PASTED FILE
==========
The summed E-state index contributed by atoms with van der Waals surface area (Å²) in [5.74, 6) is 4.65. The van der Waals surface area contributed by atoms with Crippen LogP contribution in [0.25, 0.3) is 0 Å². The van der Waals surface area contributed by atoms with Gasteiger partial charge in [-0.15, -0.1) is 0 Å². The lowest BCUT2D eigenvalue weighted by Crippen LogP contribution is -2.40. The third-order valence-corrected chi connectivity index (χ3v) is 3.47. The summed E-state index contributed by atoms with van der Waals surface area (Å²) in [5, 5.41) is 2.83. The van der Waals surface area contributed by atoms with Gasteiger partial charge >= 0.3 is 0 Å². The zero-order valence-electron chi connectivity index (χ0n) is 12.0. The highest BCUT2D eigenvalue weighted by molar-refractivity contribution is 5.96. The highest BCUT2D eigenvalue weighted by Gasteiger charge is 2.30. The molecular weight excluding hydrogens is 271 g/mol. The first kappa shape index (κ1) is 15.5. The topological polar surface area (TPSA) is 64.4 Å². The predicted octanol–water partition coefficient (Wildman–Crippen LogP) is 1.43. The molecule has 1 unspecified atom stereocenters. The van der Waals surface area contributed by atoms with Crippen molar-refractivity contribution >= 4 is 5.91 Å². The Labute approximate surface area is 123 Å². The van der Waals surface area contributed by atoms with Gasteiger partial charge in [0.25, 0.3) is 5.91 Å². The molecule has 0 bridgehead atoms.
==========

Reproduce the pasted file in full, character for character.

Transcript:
The summed E-state index contributed by atoms with van der Waals surface area (Å²) in [5.74, 6) is 4.65. The van der Waals surface area contributed by atoms with Crippen LogP contribution in [0.25, 0.3) is 0 Å². The van der Waals surface area contributed by atoms with Gasteiger partial charge in [-0.15, -0.1) is 0 Å². The lowest BCUT2D eigenvalue weighted by Crippen LogP contribution is -2.40. The third-order valence-corrected chi connectivity index (χ3v) is 3.47. The summed E-state index contributed by atoms with van der Waals surface area (Å²) in [5, 5.41) is 2.83. The van der Waals surface area contributed by atoms with Gasteiger partial charge >= 0.3 is 0 Å². The zero-order valence-electron chi connectivity index (χ0n) is 12.0. The highest BCUT2D eigenvalue weighted by molar-refractivity contribution is 5.96. The highest BCUT2D eigenvalue weighted by Gasteiger charge is 2.30. The molecular weight excluding hydrogens is 271 g/mol. The first kappa shape index (κ1) is 15.5. The topological polar surface area (TPSA) is 64.4 Å². The predicted octanol–water partition coefficient (Wildman–Crippen LogP) is 1.43. The molecule has 1 unspecified atom stereocenters. The van der Waals surface area contributed by atoms with Crippen molar-refractivity contribution >= 4 is 5.91 Å². The Labute approximate surface area is 123 Å². The van der Waals surface area contributed by atoms with Gasteiger partial charge in [0.25, 0.3) is 5.91 Å². The molecule has 0 bridgehead atoms.